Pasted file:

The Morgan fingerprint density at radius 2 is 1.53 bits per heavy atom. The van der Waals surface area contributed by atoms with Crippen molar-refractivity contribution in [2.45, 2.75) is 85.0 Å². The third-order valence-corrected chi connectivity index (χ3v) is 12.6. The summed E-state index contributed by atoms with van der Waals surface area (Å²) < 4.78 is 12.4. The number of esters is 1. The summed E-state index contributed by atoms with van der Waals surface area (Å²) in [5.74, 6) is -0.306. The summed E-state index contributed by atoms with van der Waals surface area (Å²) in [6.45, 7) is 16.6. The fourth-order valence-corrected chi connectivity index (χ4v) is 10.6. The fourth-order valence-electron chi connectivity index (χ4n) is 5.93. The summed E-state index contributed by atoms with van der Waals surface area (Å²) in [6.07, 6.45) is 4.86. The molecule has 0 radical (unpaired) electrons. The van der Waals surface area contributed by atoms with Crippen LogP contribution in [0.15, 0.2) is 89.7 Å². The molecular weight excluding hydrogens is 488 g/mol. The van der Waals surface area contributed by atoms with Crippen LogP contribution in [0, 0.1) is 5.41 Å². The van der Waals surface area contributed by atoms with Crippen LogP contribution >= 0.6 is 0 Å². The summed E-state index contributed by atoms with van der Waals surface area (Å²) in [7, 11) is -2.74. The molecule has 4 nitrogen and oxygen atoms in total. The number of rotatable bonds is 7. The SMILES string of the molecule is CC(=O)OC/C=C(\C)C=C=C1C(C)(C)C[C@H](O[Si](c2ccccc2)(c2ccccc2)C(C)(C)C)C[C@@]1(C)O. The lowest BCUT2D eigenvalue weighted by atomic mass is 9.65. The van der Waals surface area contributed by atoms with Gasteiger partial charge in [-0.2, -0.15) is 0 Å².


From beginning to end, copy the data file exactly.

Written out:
The Morgan fingerprint density at radius 2 is 1.53 bits per heavy atom. The van der Waals surface area contributed by atoms with Crippen molar-refractivity contribution in [2.45, 2.75) is 85.0 Å². The third-order valence-corrected chi connectivity index (χ3v) is 12.6. The summed E-state index contributed by atoms with van der Waals surface area (Å²) < 4.78 is 12.4. The number of esters is 1. The summed E-state index contributed by atoms with van der Waals surface area (Å²) in [5.74, 6) is -0.306. The summed E-state index contributed by atoms with van der Waals surface area (Å²) in [6.45, 7) is 16.6. The fourth-order valence-corrected chi connectivity index (χ4v) is 10.6. The fourth-order valence-electron chi connectivity index (χ4n) is 5.93. The summed E-state index contributed by atoms with van der Waals surface area (Å²) in [6.07, 6.45) is 4.86. The molecule has 0 radical (unpaired) electrons. The van der Waals surface area contributed by atoms with Crippen LogP contribution in [0.15, 0.2) is 89.7 Å². The molecular weight excluding hydrogens is 488 g/mol. The van der Waals surface area contributed by atoms with Crippen LogP contribution in [0, 0.1) is 5.41 Å². The van der Waals surface area contributed by atoms with Crippen LogP contribution >= 0.6 is 0 Å². The summed E-state index contributed by atoms with van der Waals surface area (Å²) in [7, 11) is -2.74. The molecule has 4 nitrogen and oxygen atoms in total. The number of rotatable bonds is 7. The SMILES string of the molecule is CC(=O)OC/C=C(\C)C=C=C1C(C)(C)C[C@H](O[Si](c2ccccc2)(c2ccccc2)C(C)(C)C)C[C@@]1(C)O. The lowest BCUT2D eigenvalue weighted by atomic mass is 9.65. The van der Waals surface area contributed by atoms with Gasteiger partial charge in [-0.2, -0.15) is 0 Å².